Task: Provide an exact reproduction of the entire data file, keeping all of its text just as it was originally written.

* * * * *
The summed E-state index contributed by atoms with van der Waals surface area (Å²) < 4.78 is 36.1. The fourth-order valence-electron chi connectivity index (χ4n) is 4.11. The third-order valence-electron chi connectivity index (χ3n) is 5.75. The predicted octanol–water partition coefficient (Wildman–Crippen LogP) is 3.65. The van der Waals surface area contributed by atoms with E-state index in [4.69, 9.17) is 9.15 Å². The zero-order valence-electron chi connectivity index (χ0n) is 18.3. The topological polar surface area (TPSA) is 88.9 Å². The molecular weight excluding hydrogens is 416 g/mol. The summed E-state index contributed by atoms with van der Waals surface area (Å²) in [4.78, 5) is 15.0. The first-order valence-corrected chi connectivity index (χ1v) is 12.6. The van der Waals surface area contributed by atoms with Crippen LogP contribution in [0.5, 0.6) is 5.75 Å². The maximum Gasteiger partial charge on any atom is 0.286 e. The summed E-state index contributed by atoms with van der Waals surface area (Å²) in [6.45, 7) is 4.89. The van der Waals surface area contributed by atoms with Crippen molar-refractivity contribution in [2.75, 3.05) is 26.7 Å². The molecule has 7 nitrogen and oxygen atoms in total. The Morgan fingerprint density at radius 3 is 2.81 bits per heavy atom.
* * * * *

The summed E-state index contributed by atoms with van der Waals surface area (Å²) < 4.78 is 36.1. The fourth-order valence-electron chi connectivity index (χ4n) is 4.11. The third-order valence-electron chi connectivity index (χ3n) is 5.75. The predicted octanol–water partition coefficient (Wildman–Crippen LogP) is 3.65. The van der Waals surface area contributed by atoms with E-state index in [4.69, 9.17) is 9.15 Å². The zero-order valence-electron chi connectivity index (χ0n) is 18.3. The topological polar surface area (TPSA) is 88.9 Å². The molecular weight excluding hydrogens is 416 g/mol. The summed E-state index contributed by atoms with van der Waals surface area (Å²) in [4.78, 5) is 15.0. The first-order valence-corrected chi connectivity index (χ1v) is 12.6. The van der Waals surface area contributed by atoms with Crippen LogP contribution in [0.5, 0.6) is 5.75 Å². The maximum Gasteiger partial charge on any atom is 0.286 e. The summed E-state index contributed by atoms with van der Waals surface area (Å²) in [6.45, 7) is 4.89. The van der Waals surface area contributed by atoms with Crippen molar-refractivity contribution in [2.75, 3.05) is 26.7 Å². The molecule has 7 nitrogen and oxygen atoms in total. The Morgan fingerprint density at radius 3 is 2.81 bits per heavy atom.